Dropbox Paper includes several customization features, including dark mode and the ability to switch to more than 20 different languages. When you create a new document, you’ll find encouraging phrases like “now write something brilliant” in the body and “give me a name” in the title section.
Dropbox Paper does not have a split-up document function like Microsoft Word offers, where your document is divided into many separate pages. Instead, your content will be on a single sheet that can go on forever. Fortunately, the document’s outline is easily accessible on the page’s left side, making the document easy to navigate through.
It can be tricky to undo or redo a change. To go back to an earlier version of the document, you have to use the document history feature, which takes more time than simply hitting an undo icon in the toolbar.
Dropbox Paper Desktop App
The desktop version of Dropbox Paper is still going through beta testing. Only those who have enabled the option for early release access in their Dropbox account settings can download it.
Even if you do manage to download it, the desktop application does not allow you to directly edit or create documents; it does, however, let you read notifications, view activity and search your files. If you click on a document, you’ll be taken to Paper’s web version.
You can also save all of your documents locally on your computer’s hard drive or just on Dropbox storage — but you’ll need to pay for a subscription for the cloud storage option.
Overall, Dropbox Paper has a simple design that only shows you the necessary information, which makes it easier to stay focused. While other programs, like Zoho Notebook (read our Zoho Notebook review), have fully functional Windows and macOS apps, Paper’s desktop app is currently not up to par.
Security & Privacy
Your documents are encrypted both during transport from your device to Dropbox servers and while they are stored on those servers. Dropbox Paper uses 256-bit AES encryption at rest, while SSL and TLS are used for data in transit.
Although Dropbox doesn’t offer end-to-end encryption, its two-factor authentication (2FA) adds an extra layer of security to your account. Even if attackers figure out your password, it’s difficult to track down a verification code delivered to your phone number or email address.
Users of Dropbox are not required to use numbers or any special characters while creating their passwords. This lets users create passwords that are weak and can be cracked in a matter of seconds. To avoid this, make sure to create a strong password to use with your account.
Since your Dropbox account and Paper account are directly linked, if your Dropbox account is compromised, your notes are also at risk.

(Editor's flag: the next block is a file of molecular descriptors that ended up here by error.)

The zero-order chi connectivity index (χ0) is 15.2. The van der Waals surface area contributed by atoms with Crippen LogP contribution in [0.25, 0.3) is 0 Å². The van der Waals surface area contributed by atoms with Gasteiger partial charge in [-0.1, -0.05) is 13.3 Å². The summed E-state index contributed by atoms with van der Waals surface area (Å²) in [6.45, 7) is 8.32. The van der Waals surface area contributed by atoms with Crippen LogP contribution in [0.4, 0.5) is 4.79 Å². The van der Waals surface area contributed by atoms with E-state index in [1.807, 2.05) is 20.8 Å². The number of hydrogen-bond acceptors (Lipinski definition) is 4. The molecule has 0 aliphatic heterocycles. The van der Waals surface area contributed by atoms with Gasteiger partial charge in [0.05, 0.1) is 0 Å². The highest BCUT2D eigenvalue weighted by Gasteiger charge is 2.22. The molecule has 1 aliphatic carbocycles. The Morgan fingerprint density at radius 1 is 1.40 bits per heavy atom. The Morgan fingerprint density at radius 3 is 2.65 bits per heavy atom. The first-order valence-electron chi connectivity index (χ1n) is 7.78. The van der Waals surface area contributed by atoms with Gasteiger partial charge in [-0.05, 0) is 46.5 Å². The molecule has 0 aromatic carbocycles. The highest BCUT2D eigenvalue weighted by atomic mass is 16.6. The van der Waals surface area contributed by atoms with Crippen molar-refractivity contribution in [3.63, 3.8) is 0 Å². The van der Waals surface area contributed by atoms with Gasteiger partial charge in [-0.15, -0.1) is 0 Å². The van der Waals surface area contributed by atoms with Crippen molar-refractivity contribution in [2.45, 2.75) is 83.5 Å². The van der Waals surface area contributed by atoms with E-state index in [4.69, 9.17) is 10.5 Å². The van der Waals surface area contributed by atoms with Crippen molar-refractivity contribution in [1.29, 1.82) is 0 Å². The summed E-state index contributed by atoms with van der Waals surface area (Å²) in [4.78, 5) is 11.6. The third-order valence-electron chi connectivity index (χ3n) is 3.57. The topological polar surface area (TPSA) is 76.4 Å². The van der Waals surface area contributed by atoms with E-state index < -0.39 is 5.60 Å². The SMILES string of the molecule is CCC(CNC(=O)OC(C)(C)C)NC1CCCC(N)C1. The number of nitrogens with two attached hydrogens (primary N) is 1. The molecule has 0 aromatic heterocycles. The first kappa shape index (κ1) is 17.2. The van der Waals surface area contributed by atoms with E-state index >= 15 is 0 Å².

There have been security flaws with Dropbox in the past, such as data breaches, that could have opened the door for cyberattacks. However, the company works with third-party specialists to find and fix security vulnerabilities. Dropbox has a project called the “Bug Bounty Program” that encourages security experts to share any security holes they find in Dropbox with the company.
Is Dropbox Paper Private?
Much of your personal identifiable information (PII) is collected, including your name, address, phone number and payment information. Additionally, data from and about the devices you use to access Dropbox, including IP addresses, the device and browser you’re using, and even the website you visited before accessing one of the company’s websites, is also collected.
Dropbox is also able to track you using cookies. While you can customize your browser to not accept cookies from Dropbox, you cannot opt out of “strictly necessary cookies.” Dropbox can keep these cookies on the servers for up to four years.
As long as your account is active or as long as Dropbox deems it essential, it retains the information you store on its services, including Dropbox Paper. However, your information will be removed from the servers after 30 days of deleting your account.
Because the service isn’t zero-knowledge (unless you’re on a business account), users’ files are accessible to the technical assistance staff of Dropbox, who check that the services and systems are functioning properly. As a result, Dropbox can share your data with the authorities to comply with appropriate government requests.
Dropbox Paper makes use of a number of different encryption algorithms to guarantee the security of your data both during transmission and storage. However, the service fails to meet privacy expectations. On the other hand, Evernote (read our Evernote review) says that it does not use or sell customer data.
Final Thoughts: Dropbox Paper
Dropbox Paper is a reliable note-taking app that can also be used to create large documents. Although it is relatively new to the market, Paper already includes a number of advanced features, including real-time collaboration and e-signatures.
To protect your files, it uses industry-standard encryption protocols. Its ability to collect and share user data with third parties, and extent of data collection, are major drawbacks, though.
All of the necessary features are present in the free version, but they may be lacking if used for business purposes. If you need word processing software for your business, there are more affordable options, such as Zoho Notebook.
Do you think Dropbox Paper has what it takes to become a popular word processing option? What features and user interface improvements can Dropbox Paper make? Let us know in the comments below and, as always, thanks for reading.
Yes, Dropbox Paper is free; it’s included with every Dropbox account, including free ones.
Although Dropbox Paper is fairly feature-packed, Evernote is more so, with numerous advanced features that can meet various note-taking objectives. It includes more efficient organizational tools, powerful search functions and a desktop app.
Google Docs is the better note-taking and collaboration platform because of its larger feature-set, which increases work efficiency. Still, Dropbox Paper has an uncluttered and visually appealing design.
Yes, Dropbox Paper encrypts your data while in transit and at rest. However, personal users don’t get end-to-end encryption, meaning your notes are technically accessible to Dropbox itself and the authorities.